Sometimes increasing speed is surprisingly straightforward. Edwards worked with an injection moulding company making syringes for veterinarian practices. He was called in to improve efficiency at the plant, so started with a review of the process. He says: “There was a machine which assembled the syringes, which had a speed dial on it marked from one to 12. There was a big sign on it saying it mustn’t be run any faster than eight.” Edwards asked around the company and couldn’t find anyone who knew why, so they ran trials testing at higher speeds. He says: “Over three days we increased the speed 60% without any problems. It was only a few months later we discovered that the sign had been put up because there was a camera on the machine that checked whether the syringes had been assembled correctly, and it couldn’t work any faster than on level eight. The camera had been removed two years earlier. It was only the sign that remained.”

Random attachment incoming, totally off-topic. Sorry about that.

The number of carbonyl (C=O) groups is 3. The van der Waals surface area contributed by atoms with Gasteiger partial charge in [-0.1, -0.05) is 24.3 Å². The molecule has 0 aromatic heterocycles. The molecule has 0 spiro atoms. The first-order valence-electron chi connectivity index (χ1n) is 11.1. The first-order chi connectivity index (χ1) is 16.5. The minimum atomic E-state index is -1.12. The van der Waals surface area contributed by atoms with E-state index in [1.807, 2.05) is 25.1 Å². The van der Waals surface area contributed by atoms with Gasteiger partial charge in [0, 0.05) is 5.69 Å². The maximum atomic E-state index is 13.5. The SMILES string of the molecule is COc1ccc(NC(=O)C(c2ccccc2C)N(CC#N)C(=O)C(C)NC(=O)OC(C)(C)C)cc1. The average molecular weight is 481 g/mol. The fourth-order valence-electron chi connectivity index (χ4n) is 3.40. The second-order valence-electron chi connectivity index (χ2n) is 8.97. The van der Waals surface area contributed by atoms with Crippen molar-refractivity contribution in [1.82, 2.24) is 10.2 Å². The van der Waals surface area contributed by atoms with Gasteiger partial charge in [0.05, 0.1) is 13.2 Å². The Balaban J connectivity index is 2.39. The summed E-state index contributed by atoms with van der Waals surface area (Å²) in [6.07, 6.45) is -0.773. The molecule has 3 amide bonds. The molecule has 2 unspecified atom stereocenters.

The third element to OEE is controlling down-time. The solution to equipment availability must be tailored to each process. Lean theory calls for a tighter production system with a just-in-time approach, where a complex process involving tens of thousands of components will shut down if one part of the process stops, otherwise these components will accumulate and create efficiency problems. However, Edwards says: “A simple two step process may be better served by the ability to allow a certain amount of accumulation in between, so that if the first machine stops the second can continue, and vice versa.”